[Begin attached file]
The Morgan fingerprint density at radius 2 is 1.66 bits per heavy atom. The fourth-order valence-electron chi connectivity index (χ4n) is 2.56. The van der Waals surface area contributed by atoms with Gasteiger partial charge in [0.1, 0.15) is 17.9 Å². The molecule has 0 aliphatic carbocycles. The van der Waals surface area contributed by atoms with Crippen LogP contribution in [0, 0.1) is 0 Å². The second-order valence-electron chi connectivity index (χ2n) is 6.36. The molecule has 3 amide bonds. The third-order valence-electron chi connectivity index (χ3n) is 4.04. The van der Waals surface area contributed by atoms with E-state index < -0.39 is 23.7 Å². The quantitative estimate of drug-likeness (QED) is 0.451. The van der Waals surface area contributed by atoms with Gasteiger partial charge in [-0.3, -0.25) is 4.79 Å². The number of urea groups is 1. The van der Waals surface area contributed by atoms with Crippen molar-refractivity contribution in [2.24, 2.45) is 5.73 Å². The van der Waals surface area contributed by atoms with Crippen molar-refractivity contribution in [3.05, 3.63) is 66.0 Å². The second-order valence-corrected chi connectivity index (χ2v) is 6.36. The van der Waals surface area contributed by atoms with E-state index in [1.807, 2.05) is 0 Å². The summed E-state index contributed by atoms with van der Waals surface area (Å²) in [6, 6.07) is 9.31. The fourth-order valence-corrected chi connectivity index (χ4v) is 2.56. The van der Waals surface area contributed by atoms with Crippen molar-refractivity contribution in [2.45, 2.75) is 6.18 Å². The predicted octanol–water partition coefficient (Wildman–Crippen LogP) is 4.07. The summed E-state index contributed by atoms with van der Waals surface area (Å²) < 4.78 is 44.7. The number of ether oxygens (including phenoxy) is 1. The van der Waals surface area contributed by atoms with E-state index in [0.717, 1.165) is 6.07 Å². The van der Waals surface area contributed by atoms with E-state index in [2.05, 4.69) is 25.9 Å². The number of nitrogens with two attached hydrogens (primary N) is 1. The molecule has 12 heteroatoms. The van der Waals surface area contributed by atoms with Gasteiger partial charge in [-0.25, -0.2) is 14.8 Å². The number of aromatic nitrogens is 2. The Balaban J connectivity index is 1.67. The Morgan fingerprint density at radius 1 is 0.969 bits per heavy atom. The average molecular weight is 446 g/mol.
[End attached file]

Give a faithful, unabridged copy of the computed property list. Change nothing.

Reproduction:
The Morgan fingerprint density at radius 2 is 1.66 bits per heavy atom. The fourth-order valence-electron chi connectivity index (χ4n) is 2.56. The van der Waals surface area contributed by atoms with Gasteiger partial charge in [0.1, 0.15) is 17.9 Å². The molecule has 0 aliphatic carbocycles. The van der Waals surface area contributed by atoms with Crippen LogP contribution in [0, 0.1) is 0 Å². The second-order valence-electron chi connectivity index (χ2n) is 6.36. The molecule has 3 amide bonds. The third-order valence-electron chi connectivity index (χ3n) is 4.04. The van der Waals surface area contributed by atoms with E-state index < -0.39 is 23.7 Å². The quantitative estimate of drug-likeness (QED) is 0.451. The van der Waals surface area contributed by atoms with Gasteiger partial charge in [-0.3, -0.25) is 4.79 Å². The number of urea groups is 1. The van der Waals surface area contributed by atoms with Crippen molar-refractivity contribution in [2.24, 2.45) is 5.73 Å². The van der Waals surface area contributed by atoms with Crippen molar-refractivity contribution in [3.05, 3.63) is 66.0 Å². The second-order valence-corrected chi connectivity index (χ2v) is 6.36. The van der Waals surface area contributed by atoms with E-state index in [1.807, 2.05) is 0 Å². The summed E-state index contributed by atoms with van der Waals surface area (Å²) in [6, 6.07) is 9.31. The fourth-order valence-corrected chi connectivity index (χ4v) is 2.56. The van der Waals surface area contributed by atoms with Crippen molar-refractivity contribution in [2.45, 2.75) is 6.18 Å². The predicted octanol–water partition coefficient (Wildman–Crippen LogP) is 4.07. The summed E-state index contributed by atoms with van der Waals surface area (Å²) < 4.78 is 44.7. The number of ether oxygens (including phenoxy) is 1. The van der Waals surface area contributed by atoms with E-state index in [0.717, 1.165) is 6.07 Å². The van der Waals surface area contributed by atoms with E-state index in [2.05, 4.69) is 25.9 Å². The number of nitrogens with two attached hydrogens (primary N) is 1. The molecule has 12 heteroatoms. The van der Waals surface area contributed by atoms with Gasteiger partial charge in [-0.25, -0.2) is 14.8 Å². The number of aromatic nitrogens is 2. The Balaban J connectivity index is 1.67. The Morgan fingerprint density at radius 1 is 0.969 bits per heavy atom. The average molecular weight is 446 g/mol.